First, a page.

After a weekend on planes, it was good to touch down finally in tiny Napier, even if the weather wasn't that inviting. I was here to take a look at the next vintages of one of newest, and most difficult to name, Exhibition wines - The Society's Exhibition Hawke's Bay Red.
The main purpose of the trip down under this time, was really to visit Australia (I'll fill you in on this leg of the trip later), but of course, if you're going to travel that far it would seem mad not to pop in on New Zealand. As well as visiting our Exhibition Hawke's Bay Red producers, my aim in New Zealand is always to find excellent new sauvignon blanc, see if styles are changing, and look for great value in any grape as New Zealand continues to experiment with different varietals.
New Zealand is also a great place for gossip; lots of the winemakers are pretty high profile and so travel widely, mixing a lot with winemakers from across the winemaking world.
Arriving in the rain…
Springtime in New Zealand
Springtime in New Zealand
(Click to enlarge)
I left Heathrow on Friday in the early evening. Three flights later and give or take 11,700 miles travelled, I landed in time for supper in Napier, Hawke's Bay on Sunday.
Losing an entire weekend is often tempered by the wonderful panoramic views you get flying into New Zealand, and having timed this trip with the Kiwi spring, I had high hopes.
But flying in through low cloud it wasn't to be this time.
What's in a name….?
12 months ago we launched our first Exhibition red wine from Hawke's Bay. The original wine was from the excellent 2013 vintage and a great producer, Craggy Range, and really over-delivered in terms of quality for price. It also filled a little niche within the Kiwi range as a full-bodied red wine, among many elegant lighter pinots.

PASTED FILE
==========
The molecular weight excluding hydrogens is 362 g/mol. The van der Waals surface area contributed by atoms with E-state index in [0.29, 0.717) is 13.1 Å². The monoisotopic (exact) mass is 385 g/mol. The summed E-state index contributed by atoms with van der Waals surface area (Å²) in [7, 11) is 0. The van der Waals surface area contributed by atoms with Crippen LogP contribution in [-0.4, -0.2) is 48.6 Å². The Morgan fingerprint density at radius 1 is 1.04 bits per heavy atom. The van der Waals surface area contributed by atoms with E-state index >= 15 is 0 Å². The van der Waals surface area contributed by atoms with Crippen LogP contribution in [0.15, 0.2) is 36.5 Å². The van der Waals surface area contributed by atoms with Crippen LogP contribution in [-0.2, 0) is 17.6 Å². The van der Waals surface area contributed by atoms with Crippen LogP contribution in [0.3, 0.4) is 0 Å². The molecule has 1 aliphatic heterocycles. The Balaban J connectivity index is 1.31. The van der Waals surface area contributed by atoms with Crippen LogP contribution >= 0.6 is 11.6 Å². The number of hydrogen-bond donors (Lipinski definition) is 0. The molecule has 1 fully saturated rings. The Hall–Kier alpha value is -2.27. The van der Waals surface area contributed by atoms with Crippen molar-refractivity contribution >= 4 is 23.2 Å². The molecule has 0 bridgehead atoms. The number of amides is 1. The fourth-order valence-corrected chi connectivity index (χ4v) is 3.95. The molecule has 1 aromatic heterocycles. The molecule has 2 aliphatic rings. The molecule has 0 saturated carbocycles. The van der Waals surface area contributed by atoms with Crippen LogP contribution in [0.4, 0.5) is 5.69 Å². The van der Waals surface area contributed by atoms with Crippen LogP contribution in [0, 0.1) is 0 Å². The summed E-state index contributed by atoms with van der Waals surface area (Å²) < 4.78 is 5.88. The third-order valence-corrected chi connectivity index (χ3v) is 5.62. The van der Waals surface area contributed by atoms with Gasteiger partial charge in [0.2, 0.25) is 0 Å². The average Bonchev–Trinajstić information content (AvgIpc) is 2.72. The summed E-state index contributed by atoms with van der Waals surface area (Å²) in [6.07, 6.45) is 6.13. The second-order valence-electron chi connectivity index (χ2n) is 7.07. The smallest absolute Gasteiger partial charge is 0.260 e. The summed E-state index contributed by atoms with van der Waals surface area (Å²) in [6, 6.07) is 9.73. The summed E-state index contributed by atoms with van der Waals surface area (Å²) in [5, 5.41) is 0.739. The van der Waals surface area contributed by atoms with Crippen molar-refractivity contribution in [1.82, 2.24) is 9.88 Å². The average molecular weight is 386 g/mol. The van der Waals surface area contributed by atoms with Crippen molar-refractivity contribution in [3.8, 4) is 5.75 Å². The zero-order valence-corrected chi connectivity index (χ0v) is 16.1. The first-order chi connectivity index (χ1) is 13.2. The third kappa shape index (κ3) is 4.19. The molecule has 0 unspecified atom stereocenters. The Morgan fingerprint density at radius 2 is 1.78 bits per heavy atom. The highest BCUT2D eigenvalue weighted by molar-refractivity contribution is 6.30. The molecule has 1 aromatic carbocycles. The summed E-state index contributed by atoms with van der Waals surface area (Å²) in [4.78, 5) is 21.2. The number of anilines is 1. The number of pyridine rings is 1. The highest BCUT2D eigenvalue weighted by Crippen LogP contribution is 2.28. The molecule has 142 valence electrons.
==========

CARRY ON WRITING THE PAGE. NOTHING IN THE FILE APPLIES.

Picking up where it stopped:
Matt Stafford - Craggy and Exhibition winemaker
But what to call it?
No one grape forms more that 80% of the wine - so a straight variety is out.
It's made from a blend of merlot, cabernet sauvignon, malbec and cabernet franc which is really a bit of a mouthful if you try to get all that into the name!
However this is a typical Bordeaux blend, something that Hawke's Bay is renowned for, but to use the term 'Bordeaux blend', apart from possibly being misleading and/or actually not allowed by trading bodies, also seems somehow seems to underplay the importance of this wine's origin.
So where did that leave us?
- Meritage? (A trademarked Napa-originated term for a wine with at least two 'Nobel' grapes in the blend)
- Hermitage? (From the old practice of adding Rhône syrah to Bordeaux wines)
- How about simply Red Wine?
In the end, we went for what we deemed to be the simplest approach, calling the wine the not-so-catchy 'Exhibition Hawke's Bay Red' whilst naming the two principal grapes on the front and listing the percentages of the full mix on the back label.
In the List copy - we use the slightly generic name and then hasten to reference the grapes used in the note. This must be done as there is no appellation 'law' as such and so a 'Hawke's Bay red' could be a pinot noir, syrah or cabernet either singularly or in any combination.
While on some level as your buyer I don't deliberate for long about what the wine is called, so long as it tastes brilliant, it is none-the-less important to get these things right -even when there isn't a perfect solution, especially for the less well-known wines. We do want to be clear about what a wine is and where it comes from as well as tempting you to try it, of course!
Suggestions on a postcard…and the 2014 vintage which has followed the original has been described by Jancis Robinson as 'nigh on perfect'!
Read more about our Exhibition Hawke's Bay Red and our interview with Craggy Range's Chairman, Terry Peabody >
Where to go next?
My Marlborough Marathon >